‘Words connect people’

English alumna leads communications team for BlueCross BlueShield of Tennessee

Dalya Qualls WhiteLove for language and family have been the driving forces behind Dalya Qualls White’s (BA, ’00, English) career moves from human resources to communications.
As senior vice president and chief communications officer for BlueCross BlueShield of Tennessee, Qualls White leans on her roots at Illinois where she discovered words connect people.

Family: husband: Marlo White; bonus son: Chase White

Briefly describe a typical workday at your current position. Also, what is an example of the most interesting aspect of your job? 
There is no typical workday, which is why I love this job. I’m responsible for leading an integrated communications team that includes brand research and strategy, community relations, consumer experience, stakeholder communications – internal and external, and digital experience. In our new hybrid work model, my workday is generally filled with virtual and in person meetings with team members, internal clients or colleagues, or community partners – all with the goal of how to best serve Tennesseans and communicate our brand’s value. I love working for a company that’s mission driven, forward thinking, and committed to inclusion. 

Describe your career path from college graduation to your current job. 
When I graduated from the University of Illinois, I spent a few months “finding myself” until I landed an opportunity at Hewitt Associates in a suburb of Chicago. It was an outsourcing firm for human resources, and my team provided benefits administration to Bayer Corporation. It was an excellent introduction to the real world, but I decided on a different career path after a year. I moved back home to southern Illinois, got a job in HR at Washington University in St. Louis, and enrolled in a master’s degree program at Southern Illinois University Edwardsville. I worked on my master’s in mass communications for two years, securing several internships, including one in the athletic department at St. Louis University and another at the St. Louis Sports Commission. At this time, I’d discovered athletic communications and decided I wanted to focus on a career in that field. So, as I was wrapping up my master’s degree, I applied for an NCAA Ethnic Minority and Women’s Internship. I was awarded the internship in sports information at Keene State College in Keene, N.H., a Division III school. I moved cross-country, not knowing a soul in New England but eager to begin my career. I finished my dissertation remotely during my first semester in New Hampshire and earned my master’s of science in December 2003. My internship at Keene lasted for one year, and they later hired me as a full-time employee and assistant sports information director in my second year with the program.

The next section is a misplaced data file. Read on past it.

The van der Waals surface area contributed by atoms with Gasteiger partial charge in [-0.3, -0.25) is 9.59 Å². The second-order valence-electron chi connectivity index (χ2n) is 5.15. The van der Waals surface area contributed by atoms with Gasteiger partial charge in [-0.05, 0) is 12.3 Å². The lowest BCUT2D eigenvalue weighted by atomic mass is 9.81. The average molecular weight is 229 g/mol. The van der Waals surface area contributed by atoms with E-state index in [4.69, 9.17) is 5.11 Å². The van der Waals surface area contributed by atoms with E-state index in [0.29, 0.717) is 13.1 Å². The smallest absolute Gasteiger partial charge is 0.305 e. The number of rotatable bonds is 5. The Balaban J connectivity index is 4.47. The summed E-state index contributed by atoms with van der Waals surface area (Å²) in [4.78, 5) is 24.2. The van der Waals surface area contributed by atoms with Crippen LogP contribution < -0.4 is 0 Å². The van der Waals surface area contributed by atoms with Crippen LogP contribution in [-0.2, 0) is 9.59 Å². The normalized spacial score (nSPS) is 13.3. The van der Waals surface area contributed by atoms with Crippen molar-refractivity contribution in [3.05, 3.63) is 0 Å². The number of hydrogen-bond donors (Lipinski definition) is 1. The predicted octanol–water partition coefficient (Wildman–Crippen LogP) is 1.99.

After a three-year stint at Keene State, I was ready for my next opportunity and applied for the sports information director (SID) at Clark University in Worcester, Mass. They hired me as the university’s first-ever full-time SID. For three years, I led the communications efforts for the athletic department at Clark before deciding to relocate to be closer to family. My parents had since retired to Brookhaven, Miss., their hometown. My decision to relocate brought me to Nashville, Tenn. Thanks to my aunt, who worked in state government, I interviewed for a public information officer position with the Tennessee Department of Safety and Homeland Security. I was offered the role and worked for the department, serving as the chief spokesperson for the Tennessee Highway Patrol for the next five years. My next career move was to the private sector. As a communications manager, I joined HCA Healthcare, headquartered in Nashville, handling proactive media relations on behalf of the company and its affiliate hospitals across the country. BlueCross BlueShield of Tennessee recruited me for the company’s director of corporate communications position. It was another opportunity to advance my career, and I accepted the challenge. I moved from Nashville to Chattanooga for this role, where I served for two years until I was promoted to senior vice president and chief communications officer in June 2021.

In hindsight, what about college best prepared you for your life and career? 
My time in college taught me about perseverance, sticktoitiveness, the value of friendships, and a sense of community. The Illini nation is strong. I have found that network of alumni in every state I've lived in after graduation.

How did your major prepare you for your career? 
As an English major, I deepened my love of language. Words connect people to one another. They help us learn from one another. And in business, they can help us build consensus and work effectively toward the larger goals we share. Good communication is central to our culture at BlueCross and our impact on the people we serve.

Please describe your proudest achievement. 
The most recent is managing the communication efforts for our organization’s (BlueCross BlueShield of Tennessee) swift transition to remote work due to COVID-19. I’m also proud of launching a viral Twitter campaign for the Tennessee Highway Patrol regarding the “Move Over” law, which exposed the public safety message to more than 29 million people in seven days back in 2014. 

Editor's note: This LAS@Work profile is part of a series that features College of LAS alumni and their careers. Visit here to read more. Are you an alumnus with an interesting job or career path you'd like to share? Please email us to be considered.

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Kayleigh Rahn